Author and political analyst R W Johnson has warned of government’s ever-widening financial deficit and says that the country is facing a financial ‘showdown’ in the coming months.
Speaking in a webinar for Holborn Assets, Johnson said he expects a debt crisis in 2021 – possibly extending into 2022.
“South Africa has had a generation of ANC rule, but the ANC has failed to govern trustworthily,” he said. “We have seen six years of falling income and most state-owned enterprises are in a state of bankruptcy.”
This is impacting investor comfort, creating a focus among individuals on how to externalise assets, he said.
Johnson said that the government, business leaders, and ANC politicians have presented a plethora plans, but there has been no clear commitment from the president as of yet.
“We are at the moment waiting for several important things to happen. The most important thing is that (finance minister) Tito Mboweni is set to present his medium-term financial budget in October which is in effect going to be a sort of updated budget,” he said.
“Everyone can see that this is going to be a sort of ‘showdown’ and already (Higher Education minister) Blade Nzimande – who speaks for the SACP and Cosatu – has opposed the taking of the Covid-19 R4.3 billion IMF loan.”
This has effectively set up Mboweni and Reserve Bank governor Lesetya Kganyago as the ‘enemy’, Johnson said.
He added that Mboweni effectively has a target on his back because of his proposed R230 billion cut to public spending, which can only be achieved through very large cuts in the salary bill of public servants.
Mboweni has warned that South Africa’s debt levels will exceed 100% of gross domestic product by 2024-25 and rise to almost 114% by 2028-29.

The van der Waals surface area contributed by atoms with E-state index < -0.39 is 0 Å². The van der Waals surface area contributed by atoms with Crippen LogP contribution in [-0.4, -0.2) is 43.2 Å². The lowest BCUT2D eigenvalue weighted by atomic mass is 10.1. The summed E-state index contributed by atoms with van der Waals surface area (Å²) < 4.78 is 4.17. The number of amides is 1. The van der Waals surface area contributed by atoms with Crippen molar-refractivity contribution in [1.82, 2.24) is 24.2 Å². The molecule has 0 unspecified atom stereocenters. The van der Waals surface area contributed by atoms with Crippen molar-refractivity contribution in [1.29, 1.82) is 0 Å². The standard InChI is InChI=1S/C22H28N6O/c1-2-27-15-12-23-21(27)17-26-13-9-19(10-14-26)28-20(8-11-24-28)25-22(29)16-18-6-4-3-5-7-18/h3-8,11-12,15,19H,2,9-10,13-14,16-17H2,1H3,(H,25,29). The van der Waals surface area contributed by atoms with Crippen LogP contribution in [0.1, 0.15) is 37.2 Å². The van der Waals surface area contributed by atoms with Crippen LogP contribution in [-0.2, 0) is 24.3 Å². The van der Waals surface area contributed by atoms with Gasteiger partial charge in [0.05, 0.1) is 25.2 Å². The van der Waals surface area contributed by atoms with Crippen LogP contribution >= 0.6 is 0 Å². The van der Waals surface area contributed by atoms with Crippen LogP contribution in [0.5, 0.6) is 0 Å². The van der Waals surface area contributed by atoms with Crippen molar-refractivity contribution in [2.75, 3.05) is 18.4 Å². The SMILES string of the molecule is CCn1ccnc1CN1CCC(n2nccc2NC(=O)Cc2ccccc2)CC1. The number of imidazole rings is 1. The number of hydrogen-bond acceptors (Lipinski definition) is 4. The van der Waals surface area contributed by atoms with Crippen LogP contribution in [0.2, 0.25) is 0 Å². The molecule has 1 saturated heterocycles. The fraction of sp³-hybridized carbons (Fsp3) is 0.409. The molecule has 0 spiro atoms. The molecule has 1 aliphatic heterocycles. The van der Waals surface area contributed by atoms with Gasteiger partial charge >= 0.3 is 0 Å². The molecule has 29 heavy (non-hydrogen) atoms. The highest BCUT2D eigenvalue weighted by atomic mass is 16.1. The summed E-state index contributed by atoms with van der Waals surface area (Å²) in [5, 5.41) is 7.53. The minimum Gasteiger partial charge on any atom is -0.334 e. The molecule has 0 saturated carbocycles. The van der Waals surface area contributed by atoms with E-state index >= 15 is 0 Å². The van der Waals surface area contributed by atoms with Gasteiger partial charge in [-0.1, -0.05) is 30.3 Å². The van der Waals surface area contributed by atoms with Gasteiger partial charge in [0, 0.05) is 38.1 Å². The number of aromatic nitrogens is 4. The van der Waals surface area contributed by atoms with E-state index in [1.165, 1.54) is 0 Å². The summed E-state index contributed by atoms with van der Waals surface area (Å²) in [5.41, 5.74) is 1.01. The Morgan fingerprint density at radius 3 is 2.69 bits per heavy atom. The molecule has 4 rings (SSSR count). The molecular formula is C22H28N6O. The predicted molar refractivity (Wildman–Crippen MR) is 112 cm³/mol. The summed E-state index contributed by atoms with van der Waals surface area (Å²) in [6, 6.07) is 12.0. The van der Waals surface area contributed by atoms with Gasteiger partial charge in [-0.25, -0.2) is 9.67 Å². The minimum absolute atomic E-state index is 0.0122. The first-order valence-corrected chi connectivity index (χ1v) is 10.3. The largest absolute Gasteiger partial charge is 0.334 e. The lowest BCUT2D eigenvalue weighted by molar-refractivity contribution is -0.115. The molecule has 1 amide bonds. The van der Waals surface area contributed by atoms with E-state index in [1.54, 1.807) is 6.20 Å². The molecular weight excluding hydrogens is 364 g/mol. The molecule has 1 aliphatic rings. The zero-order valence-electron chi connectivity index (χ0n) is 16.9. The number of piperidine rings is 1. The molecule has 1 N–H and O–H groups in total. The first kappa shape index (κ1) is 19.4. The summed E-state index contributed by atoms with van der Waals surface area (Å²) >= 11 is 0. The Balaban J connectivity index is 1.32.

In a June presentation. the finance minister said that gross government debt will climb to 80.5% of gross domestic product in this fiscal year, compared with a projection of 65.6% in February. The trajectory presented shows no sign of stabilising by 2028-29.
Where will the money come from?
Johnson said that government will also have to reconcile with some of its policy proposals as it increasingly runs out of money. He highlighted some of the policies which have previously been mooted, including:
- A state bank
- Amending pension fund legislation so that te the sate may access them at favourable rates;
- Reconverting thousands of government buildings to green energy.
- Capital controls to try and stop capital from leaving the country;
- Prescribed assets;
- The National Health Insurance;
- A state pharmaceutical company;
- A basic income grant.
“The interesting thing about this is that there is no mention at all about where the money will come from,” said Johnson.
He said that it is clear that the government is looking for money and that there is between R8-R9 trillion currently sitting in the country’s pension funds.
“All these plans are frankly nonsense in the absence of any money or plan. It is absolutely clear that they are short of money. The deficit this year is set to be R761 billion and to come up with plans for further enormous spending is frankly ridiculous.”